Downloadable Sounds

None of us want our hardware to become obsolete. So what do you do when you've tired of your sound card's ROM presets or you can't stomach another General
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None of us want our hardware to become obsolete. So what do you do when you've tired of your sound card's ROM presets or you can't stomach another General MIDI violin? You might find the answer in downloadable sounds. These give you access to hundreds or even thousands of new sounds that you can use in your sound card, in a hardware sampler, or even in a software sampler running on your computer. Unlike with most sound-card presets, you can tweak, twist, and fine-tune downloadable sounds to your liking.

Here, we'll discuss SoundFont and DLS, the two most common formats for downloadable sound, as well as third-party editors and libraries for creating your own sounds. We'll also cover some of the hardware and software supporting these formats and explore their use in your music productions.

SoundFont is a downloadable-sound format designed by Creative Labs. Originally limited in their specifications and use, today SoundFont files can sound great, and a number of Windows and Mac audio programs support them. SoundFonts consist of Presets (similar to Roland Patches or Kurzweil Programs) that are assigned MIDI Program Change numbers with which you can select them. Presets are made from Instruments, which contain voicing data (more on this later) and keymap information that links samples to specific notes on the keyboard. The keymap consists of samples drawn from a collection called the Sample Pool.

SoundFonts typically have an SF2 file extension. The format combines two types of data: the first is the sampled audio data itself, typically originating as a WAV file, and the second is the synthesis information required to articulate or modulate the digital audio, sometimes referred to as the voicing data. When you strike a note on the keyboard, a MIDI Note On message goes to the SoundFont synthesizer, which tells it the corresponding sound to play (sampled audio data) and how to respond over time (voicing data).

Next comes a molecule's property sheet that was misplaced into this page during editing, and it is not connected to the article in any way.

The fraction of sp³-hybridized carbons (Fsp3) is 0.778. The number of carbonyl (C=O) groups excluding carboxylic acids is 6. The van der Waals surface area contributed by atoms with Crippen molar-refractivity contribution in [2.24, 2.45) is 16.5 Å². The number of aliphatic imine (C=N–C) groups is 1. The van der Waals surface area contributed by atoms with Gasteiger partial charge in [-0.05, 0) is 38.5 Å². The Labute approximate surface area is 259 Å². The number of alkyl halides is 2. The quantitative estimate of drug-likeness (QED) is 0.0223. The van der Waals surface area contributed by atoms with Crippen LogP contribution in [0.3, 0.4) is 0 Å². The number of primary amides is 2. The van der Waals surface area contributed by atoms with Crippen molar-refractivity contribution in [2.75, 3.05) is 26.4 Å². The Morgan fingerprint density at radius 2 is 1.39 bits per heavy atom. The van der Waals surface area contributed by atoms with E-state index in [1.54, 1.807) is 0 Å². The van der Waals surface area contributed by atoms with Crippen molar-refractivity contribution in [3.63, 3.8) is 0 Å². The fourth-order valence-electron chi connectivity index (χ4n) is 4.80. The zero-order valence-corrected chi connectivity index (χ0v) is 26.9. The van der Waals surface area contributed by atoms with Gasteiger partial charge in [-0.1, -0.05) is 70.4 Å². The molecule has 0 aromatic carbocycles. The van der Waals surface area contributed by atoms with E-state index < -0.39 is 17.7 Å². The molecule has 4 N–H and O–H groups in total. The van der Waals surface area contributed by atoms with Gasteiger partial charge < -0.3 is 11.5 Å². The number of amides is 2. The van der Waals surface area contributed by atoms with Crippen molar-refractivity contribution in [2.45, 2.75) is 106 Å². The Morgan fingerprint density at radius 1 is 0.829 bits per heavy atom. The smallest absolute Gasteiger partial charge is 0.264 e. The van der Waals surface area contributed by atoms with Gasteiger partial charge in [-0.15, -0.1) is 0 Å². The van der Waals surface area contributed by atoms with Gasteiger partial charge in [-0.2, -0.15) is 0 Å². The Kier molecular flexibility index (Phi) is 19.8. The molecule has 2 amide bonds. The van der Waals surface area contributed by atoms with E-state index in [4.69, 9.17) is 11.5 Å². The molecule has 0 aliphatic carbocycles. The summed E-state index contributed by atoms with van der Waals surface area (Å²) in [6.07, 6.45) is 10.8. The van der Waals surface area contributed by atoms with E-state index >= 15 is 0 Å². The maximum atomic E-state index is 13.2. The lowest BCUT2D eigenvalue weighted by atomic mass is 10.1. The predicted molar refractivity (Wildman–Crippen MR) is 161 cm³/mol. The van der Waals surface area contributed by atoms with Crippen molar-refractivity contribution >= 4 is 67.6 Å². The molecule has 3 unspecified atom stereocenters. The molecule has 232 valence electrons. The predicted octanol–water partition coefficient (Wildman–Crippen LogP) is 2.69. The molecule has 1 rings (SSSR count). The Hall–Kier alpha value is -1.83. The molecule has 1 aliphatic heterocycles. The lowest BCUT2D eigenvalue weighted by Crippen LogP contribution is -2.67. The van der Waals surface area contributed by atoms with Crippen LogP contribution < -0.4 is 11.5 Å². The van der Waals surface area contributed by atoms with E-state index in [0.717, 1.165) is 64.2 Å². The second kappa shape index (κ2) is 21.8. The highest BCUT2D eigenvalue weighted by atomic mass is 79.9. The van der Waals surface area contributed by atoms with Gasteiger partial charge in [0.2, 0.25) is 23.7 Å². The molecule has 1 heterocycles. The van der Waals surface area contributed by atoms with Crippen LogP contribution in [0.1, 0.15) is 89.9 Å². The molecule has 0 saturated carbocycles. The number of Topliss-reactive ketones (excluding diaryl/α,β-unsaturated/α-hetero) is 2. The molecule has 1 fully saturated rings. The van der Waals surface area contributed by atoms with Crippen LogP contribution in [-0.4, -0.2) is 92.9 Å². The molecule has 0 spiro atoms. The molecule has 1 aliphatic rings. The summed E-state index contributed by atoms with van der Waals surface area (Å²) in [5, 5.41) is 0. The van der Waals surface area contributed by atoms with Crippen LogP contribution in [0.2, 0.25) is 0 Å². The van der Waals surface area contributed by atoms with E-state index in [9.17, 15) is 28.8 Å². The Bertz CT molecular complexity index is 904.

The sampled-audio specification calls for standard 16-bit samples with a variable sampling frequency of up to 48 kHz. Samples use a standard looping scheme comprising parameters for Sample Start, Sustain Loop Start, Sustain Loop End, and Sample End. Other parameters include Original Key, which defines the MIDI key number that the original sample corresponds to, and Pitch Correction, which allows a tuning adjustment of plus/minus100 cents.

The voicing data falls into two distinct categories as well, function blocks and function modulators. Function blocks are the characteristics of the sound that you can control-frequency, pitch, and amplitude. Function modulators are the parameters that affect these three characteristics. Modulators can consist of internal sources such as low frequency oscillators (LFOs) or envelope generators (EGs); physical sources such as the modulation or pitch-bend wheels; or MIDI control sources such as MIDI Controllers 91 and 93 (Reverb Depth and Chorus Depth). The modular design provides a great deal of flexibility-you can route any modulation source to any modulation function, resulting in greater sonic variety.

SoundFont internal modulators consist of two EGs, one tied to amplitude and one available for pitch or filter modulation. Each EG allows for standard Attack Rate, Decay Rate, Sustain Level, and Release Rate, plus a Delay Rate segment prior to the Attack Rate and a Hold Rate segment between the Attack and Decay segments. Two LFOs are available to modulate frequency, pitch, or amplitude. Each LFO consists of a Frequency Rate that determines the speed of the oscillator and a Delay Rate that controls the time until the LFO starts its modulation.

A SoundFont can also include a filter, typically a second-order (2-pole) filter with resonance. Its frequency range is 0 Hz to 20 kHz. As previously mentioned, SoundFont effects include Reverb Depth and Chorus Depth, which respond to MIDI Controllers 91 and 93, respectively. Because the synthesizer generates the effects themselves, the quality varies from device to device.